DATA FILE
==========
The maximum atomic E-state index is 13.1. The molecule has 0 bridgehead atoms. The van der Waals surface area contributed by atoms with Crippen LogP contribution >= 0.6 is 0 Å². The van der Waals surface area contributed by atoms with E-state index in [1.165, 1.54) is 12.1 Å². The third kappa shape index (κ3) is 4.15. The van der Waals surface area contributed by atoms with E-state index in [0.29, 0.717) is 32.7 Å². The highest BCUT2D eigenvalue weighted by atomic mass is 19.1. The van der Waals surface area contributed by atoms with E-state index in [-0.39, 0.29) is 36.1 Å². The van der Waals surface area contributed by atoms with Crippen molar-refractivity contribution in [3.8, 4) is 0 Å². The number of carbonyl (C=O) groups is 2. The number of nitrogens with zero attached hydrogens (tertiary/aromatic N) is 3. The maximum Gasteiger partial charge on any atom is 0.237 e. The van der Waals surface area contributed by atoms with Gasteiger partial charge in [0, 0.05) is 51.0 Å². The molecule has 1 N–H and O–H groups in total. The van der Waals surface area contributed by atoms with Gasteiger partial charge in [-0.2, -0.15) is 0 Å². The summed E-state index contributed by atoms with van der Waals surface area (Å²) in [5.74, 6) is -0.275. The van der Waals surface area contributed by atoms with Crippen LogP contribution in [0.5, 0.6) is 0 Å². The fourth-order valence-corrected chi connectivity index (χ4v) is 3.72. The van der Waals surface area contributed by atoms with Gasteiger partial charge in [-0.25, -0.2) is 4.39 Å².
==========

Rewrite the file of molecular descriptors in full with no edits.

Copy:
The maximum atomic E-state index is 13.1. The molecule has 0 bridgehead atoms. The van der Waals surface area contributed by atoms with Crippen LogP contribution >= 0.6 is 0 Å². The van der Waals surface area contributed by atoms with E-state index in [1.165, 1.54) is 12.1 Å². The third kappa shape index (κ3) is 4.15. The van der Waals surface area contributed by atoms with E-state index in [0.29, 0.717) is 32.7 Å². The highest BCUT2D eigenvalue weighted by atomic mass is 19.1. The van der Waals surface area contributed by atoms with E-state index in [-0.39, 0.29) is 36.1 Å². The van der Waals surface area contributed by atoms with Crippen molar-refractivity contribution in [3.8, 4) is 0 Å². The number of carbonyl (C=O) groups is 2. The number of nitrogens with zero attached hydrogens (tertiary/aromatic N) is 3. The maximum Gasteiger partial charge on any atom is 0.237 e. The van der Waals surface area contributed by atoms with Gasteiger partial charge in [0, 0.05) is 51.0 Å². The molecule has 1 N–H and O–H groups in total. The van der Waals surface area contributed by atoms with Gasteiger partial charge in [-0.2, -0.15) is 0 Å². The summed E-state index contributed by atoms with van der Waals surface area (Å²) in [5.74, 6) is -0.275. The van der Waals surface area contributed by atoms with Crippen LogP contribution in [0.5, 0.6) is 0 Å². The fourth-order valence-corrected chi connectivity index (χ4v) is 3.72. The van der Waals surface area contributed by atoms with Gasteiger partial charge in [-0.25, -0.2) is 4.39 Å².